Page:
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Slartibartfast Question (following manual tutorial)

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Hi,I'm trying to complete the exercise walkthrough in the manual, but when I get to the stage where I have to flood-fill the edge of the .bmp which is to become the watermap, I'm stuck.I compile the thing, and it tells me that the watermap has more than 2 colors and no land.I'm lost. I have black as water, white as not water, and a 48% grey around the edges as undefined.Any ideas are appreciated.

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Hi,It's probably something fairly simple. I suspect you've missed out setting the levels correctly on p48.To start with, pure black and white are fine. At the point you're at though, you're using a watermap instead of a watermask. Instead of black and white, it should contain elevation data and a couple of special values for 'land' and 'undefined'.Undefined is just below 50%, and Land is just above 50%. If all your land is white, it's not at 52% so it won't be recognised as land.Fiddling with the levels (page 48) sets the limits to around 5 (for water) and 120 (for land). Because of the mesh-cling mode, the water elevation doesn't matter. 120/255 ~= 47% - but this is *backwards* because Photoshop is reporting % of black, not % of white, so the land works out at (100-47) = 53% . 132/255 ~= 52% and 100-52 = 48%.I know the % scale seems a bit wierd but it's nothing to do with Slarti :) It's just the way that some editors work when you're in greyscale mode, so I wanted to mention it in the manual. It's certainly easier if you can persuade the editor to show actual values instead of %.HTHJim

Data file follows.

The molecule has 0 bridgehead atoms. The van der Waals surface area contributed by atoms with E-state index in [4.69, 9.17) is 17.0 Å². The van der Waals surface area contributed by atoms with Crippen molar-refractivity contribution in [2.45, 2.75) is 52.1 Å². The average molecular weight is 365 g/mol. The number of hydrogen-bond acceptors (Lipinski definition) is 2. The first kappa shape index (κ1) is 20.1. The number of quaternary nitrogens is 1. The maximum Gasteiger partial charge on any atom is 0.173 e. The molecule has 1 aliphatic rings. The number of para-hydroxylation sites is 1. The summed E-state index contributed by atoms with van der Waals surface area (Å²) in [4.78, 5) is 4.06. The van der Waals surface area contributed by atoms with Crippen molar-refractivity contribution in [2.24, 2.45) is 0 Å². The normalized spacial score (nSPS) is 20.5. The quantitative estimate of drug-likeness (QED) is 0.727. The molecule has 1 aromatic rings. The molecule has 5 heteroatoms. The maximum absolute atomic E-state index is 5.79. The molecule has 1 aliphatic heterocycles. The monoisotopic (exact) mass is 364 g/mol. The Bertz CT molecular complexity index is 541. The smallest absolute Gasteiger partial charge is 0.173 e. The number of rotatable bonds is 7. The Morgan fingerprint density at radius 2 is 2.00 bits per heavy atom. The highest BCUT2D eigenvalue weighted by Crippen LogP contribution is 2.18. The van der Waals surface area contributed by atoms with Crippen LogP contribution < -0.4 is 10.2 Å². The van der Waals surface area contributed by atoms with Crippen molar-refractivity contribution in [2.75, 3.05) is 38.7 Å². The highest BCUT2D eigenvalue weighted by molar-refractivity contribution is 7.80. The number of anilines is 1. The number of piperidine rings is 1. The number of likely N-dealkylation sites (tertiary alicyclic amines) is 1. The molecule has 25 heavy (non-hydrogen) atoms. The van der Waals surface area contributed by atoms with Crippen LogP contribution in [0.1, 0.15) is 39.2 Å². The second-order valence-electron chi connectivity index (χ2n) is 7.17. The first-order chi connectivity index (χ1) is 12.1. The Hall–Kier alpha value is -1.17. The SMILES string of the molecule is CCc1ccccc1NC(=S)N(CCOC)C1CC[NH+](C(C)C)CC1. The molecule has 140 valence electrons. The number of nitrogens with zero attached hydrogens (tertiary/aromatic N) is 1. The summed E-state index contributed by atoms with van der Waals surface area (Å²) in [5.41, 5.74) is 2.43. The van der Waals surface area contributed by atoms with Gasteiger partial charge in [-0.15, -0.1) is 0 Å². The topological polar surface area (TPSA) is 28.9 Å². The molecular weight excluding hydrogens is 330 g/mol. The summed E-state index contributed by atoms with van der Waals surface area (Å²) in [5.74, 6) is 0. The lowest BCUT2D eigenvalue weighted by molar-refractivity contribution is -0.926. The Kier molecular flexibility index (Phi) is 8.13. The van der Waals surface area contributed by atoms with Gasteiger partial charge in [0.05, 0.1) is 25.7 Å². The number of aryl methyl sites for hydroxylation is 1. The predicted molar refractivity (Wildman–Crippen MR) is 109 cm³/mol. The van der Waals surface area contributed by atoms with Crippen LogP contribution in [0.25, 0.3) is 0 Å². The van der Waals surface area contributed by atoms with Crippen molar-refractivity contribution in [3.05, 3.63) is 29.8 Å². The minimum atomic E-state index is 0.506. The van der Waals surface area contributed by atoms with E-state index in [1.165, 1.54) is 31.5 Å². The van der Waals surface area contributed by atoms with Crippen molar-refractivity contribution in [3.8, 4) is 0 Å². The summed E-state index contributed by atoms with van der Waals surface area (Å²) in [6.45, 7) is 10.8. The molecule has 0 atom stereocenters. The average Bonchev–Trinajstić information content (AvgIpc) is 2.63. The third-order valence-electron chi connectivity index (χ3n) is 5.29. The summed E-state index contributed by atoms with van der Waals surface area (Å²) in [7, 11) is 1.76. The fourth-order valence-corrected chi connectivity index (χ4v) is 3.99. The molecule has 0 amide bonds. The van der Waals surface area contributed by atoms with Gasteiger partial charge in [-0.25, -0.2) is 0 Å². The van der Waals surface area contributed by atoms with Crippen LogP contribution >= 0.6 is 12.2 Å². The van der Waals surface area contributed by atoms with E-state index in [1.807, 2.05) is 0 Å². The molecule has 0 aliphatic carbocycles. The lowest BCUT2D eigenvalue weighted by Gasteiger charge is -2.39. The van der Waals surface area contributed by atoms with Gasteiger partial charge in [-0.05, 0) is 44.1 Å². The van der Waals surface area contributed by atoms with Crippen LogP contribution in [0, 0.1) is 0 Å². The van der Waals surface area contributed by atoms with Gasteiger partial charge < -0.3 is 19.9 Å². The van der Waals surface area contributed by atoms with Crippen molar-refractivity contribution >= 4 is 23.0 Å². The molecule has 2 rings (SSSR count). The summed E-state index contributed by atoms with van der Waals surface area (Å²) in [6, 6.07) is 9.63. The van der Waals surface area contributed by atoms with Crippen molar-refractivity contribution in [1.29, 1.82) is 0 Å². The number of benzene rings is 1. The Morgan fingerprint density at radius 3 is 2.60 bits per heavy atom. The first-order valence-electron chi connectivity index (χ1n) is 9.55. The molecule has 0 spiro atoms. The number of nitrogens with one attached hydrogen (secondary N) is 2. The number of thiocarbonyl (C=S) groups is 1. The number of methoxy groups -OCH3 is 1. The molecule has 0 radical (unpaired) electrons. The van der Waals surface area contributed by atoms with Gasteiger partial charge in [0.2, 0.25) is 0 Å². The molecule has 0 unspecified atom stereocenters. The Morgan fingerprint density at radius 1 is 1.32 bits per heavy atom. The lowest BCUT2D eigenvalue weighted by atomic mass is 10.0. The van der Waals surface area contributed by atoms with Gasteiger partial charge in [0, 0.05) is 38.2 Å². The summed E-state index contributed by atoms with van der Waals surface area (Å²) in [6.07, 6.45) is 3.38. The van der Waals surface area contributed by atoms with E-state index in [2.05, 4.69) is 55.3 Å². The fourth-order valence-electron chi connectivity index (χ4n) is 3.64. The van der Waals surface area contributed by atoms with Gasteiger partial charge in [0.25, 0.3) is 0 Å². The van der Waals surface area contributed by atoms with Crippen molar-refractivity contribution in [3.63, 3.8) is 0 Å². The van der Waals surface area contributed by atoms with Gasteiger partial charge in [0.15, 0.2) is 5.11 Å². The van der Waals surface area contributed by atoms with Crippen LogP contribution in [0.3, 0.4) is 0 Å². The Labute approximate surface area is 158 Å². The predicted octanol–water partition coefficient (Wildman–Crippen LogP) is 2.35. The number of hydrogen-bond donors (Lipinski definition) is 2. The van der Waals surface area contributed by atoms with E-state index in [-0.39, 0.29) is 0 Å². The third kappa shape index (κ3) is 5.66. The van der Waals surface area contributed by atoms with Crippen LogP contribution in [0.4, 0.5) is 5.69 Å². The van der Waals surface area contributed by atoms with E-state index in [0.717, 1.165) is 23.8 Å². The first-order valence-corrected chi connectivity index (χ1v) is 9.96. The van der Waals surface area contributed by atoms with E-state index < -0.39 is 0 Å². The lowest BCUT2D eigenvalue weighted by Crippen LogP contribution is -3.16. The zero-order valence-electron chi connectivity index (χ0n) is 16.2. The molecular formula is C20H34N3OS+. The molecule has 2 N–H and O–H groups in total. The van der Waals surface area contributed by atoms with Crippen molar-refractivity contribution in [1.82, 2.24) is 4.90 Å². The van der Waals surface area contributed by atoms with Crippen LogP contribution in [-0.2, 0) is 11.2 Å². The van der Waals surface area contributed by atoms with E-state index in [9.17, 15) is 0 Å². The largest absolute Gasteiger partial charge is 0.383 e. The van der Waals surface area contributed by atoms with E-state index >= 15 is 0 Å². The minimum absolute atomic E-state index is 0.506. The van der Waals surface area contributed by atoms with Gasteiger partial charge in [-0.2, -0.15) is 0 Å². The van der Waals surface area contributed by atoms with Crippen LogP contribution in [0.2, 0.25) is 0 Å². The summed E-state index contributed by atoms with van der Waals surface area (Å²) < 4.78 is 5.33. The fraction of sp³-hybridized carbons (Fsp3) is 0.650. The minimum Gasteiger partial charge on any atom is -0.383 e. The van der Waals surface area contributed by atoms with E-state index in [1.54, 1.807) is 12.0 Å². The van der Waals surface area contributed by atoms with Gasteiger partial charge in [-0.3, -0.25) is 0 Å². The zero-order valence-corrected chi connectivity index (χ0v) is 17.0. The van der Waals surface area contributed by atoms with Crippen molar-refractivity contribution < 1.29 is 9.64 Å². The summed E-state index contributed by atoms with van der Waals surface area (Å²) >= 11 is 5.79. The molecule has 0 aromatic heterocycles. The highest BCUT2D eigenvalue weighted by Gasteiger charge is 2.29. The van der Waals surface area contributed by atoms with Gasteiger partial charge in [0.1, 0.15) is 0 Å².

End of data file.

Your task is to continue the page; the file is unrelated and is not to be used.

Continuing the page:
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I'm still lost. I get that photoshop is reversed (and this is what I use), but I'm not getting what the goal is, nor how we are supposed to get terrain info back in the pic after we just killed it off.Thanks